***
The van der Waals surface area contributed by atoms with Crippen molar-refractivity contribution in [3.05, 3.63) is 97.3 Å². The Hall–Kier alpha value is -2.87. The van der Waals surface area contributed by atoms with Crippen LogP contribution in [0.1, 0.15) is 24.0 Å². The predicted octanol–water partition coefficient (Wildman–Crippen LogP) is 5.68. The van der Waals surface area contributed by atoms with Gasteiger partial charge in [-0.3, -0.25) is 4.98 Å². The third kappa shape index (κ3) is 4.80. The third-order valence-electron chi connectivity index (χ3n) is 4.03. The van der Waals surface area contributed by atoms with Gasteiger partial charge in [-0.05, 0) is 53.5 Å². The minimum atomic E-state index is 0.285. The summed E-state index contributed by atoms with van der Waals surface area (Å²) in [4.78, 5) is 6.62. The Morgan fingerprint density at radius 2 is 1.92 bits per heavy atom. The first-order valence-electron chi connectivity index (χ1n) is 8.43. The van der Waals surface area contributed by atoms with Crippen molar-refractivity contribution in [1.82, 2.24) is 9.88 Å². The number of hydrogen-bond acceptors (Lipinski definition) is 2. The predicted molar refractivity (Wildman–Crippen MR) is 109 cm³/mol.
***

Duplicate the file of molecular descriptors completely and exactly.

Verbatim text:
The van der Waals surface area contributed by atoms with Crippen molar-refractivity contribution in [3.05, 3.63) is 97.3 Å². The Hall–Kier alpha value is -2.87. The van der Waals surface area contributed by atoms with Crippen LogP contribution in [0.1, 0.15) is 24.0 Å². The predicted octanol–water partition coefficient (Wildman–Crippen LogP) is 5.68. The van der Waals surface area contributed by atoms with Gasteiger partial charge in [-0.3, -0.25) is 4.98 Å². The third kappa shape index (κ3) is 4.80. The third-order valence-electron chi connectivity index (χ3n) is 4.03. The van der Waals surface area contributed by atoms with Gasteiger partial charge in [-0.05, 0) is 53.5 Å². The minimum atomic E-state index is 0.285. The summed E-state index contributed by atoms with van der Waals surface area (Å²) in [4.78, 5) is 6.62. The Morgan fingerprint density at radius 2 is 1.92 bits per heavy atom. The first-order valence-electron chi connectivity index (χ1n) is 8.43. The van der Waals surface area contributed by atoms with Crippen molar-refractivity contribution in [1.82, 2.24) is 9.88 Å². The number of hydrogen-bond acceptors (Lipinski definition) is 2. The predicted molar refractivity (Wildman–Crippen MR) is 109 cm³/mol.